Headlines > News > NASA’s SDO Sees Two Coronal Holes

NASA’s SDO Sees Two Coronal Holes

Published by Klaus Schmidt on Tue Mar 17, 2015 6:53 pm via: NASA
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NASA’s Solar Dynamics Observatory, or SDO, captured this solar image on March 16, 2015, which clearly shows two dark patches, known as coronal holes. The larger coronal hole of the two, near the southern pole, covers an estimated 6- to 8-percent of the total solar surface. While that may not sound significant, it is one of the largest polar holes scientists have observed in decades. The smaller coronal hole, towards the opposite pole, is long and narrow. It covers about 3.8 billion square miles on the sun – only about 0.16-percent of the solar surface.

Coronal holes are lower density and temperature regions of the sun’s outer atmosphere, known as the corona. Coronal holes can be a source of fast solar wind of solar particles that envelop the Earth.

This image from NASA’s Solar Dynamics Observatory on March 16, 2015, shows two dark spots, called coronal holes. The lower coronal hole was one of the biggest observed in decades.  Image Credit: NASA/SDO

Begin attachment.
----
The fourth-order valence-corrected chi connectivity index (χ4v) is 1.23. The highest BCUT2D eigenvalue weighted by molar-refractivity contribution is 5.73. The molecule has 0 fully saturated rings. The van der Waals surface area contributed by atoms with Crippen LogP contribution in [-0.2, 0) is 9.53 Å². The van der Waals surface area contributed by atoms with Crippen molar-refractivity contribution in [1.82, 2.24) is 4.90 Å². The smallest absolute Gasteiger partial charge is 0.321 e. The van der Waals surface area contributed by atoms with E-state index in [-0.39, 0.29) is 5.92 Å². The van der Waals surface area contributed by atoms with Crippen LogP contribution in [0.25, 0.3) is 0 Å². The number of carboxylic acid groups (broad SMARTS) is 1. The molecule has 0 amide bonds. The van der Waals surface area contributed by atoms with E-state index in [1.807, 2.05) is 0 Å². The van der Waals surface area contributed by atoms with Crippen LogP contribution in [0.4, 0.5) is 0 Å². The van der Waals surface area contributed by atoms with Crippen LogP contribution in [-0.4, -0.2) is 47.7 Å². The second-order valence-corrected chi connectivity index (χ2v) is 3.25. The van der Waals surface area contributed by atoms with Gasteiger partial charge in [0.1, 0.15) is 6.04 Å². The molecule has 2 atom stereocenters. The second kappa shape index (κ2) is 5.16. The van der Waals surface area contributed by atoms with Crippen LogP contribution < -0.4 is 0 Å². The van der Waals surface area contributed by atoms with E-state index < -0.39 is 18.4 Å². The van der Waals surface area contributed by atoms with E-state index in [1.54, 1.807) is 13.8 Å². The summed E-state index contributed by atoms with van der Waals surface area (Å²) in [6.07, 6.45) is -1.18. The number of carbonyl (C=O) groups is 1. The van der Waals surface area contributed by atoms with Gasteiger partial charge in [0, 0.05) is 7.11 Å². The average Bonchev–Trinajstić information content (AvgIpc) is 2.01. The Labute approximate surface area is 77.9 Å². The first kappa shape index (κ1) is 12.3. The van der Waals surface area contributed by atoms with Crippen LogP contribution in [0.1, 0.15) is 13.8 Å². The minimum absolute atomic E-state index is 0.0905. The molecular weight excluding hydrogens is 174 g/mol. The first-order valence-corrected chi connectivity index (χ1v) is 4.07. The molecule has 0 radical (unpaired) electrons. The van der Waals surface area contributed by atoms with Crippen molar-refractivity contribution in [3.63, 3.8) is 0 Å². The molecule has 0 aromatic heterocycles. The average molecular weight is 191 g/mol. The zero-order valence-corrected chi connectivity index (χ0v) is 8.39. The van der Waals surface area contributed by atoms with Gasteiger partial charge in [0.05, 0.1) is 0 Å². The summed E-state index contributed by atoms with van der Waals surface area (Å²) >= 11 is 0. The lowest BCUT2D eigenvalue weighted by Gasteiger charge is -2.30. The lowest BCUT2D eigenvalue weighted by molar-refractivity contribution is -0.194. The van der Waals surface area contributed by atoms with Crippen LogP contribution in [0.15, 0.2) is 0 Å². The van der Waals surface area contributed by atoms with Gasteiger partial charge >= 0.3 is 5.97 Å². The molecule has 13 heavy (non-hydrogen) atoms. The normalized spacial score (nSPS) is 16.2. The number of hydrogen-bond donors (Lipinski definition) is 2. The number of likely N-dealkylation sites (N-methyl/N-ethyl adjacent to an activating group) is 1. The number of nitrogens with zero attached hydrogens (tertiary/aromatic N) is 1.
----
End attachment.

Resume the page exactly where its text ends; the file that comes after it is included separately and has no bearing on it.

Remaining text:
This image from NASA’s Solar Dynamics Observatory on March 16, 2015, shows two dark spots, called coronal holes. The lower coronal hole was one of the biggest observed in decades. Image Credit: NASA/SDO

The magnetic field in these regions extends far out into space rather than quickly looping back into the sun’s surface. Magnetic fields that loop up and back down to the surface can be seen as arcs in non-coronal hole regions of the image, including over the lower right horizon.

The bright active region on the lower right quadrant is the same region that produced solar flares last week.

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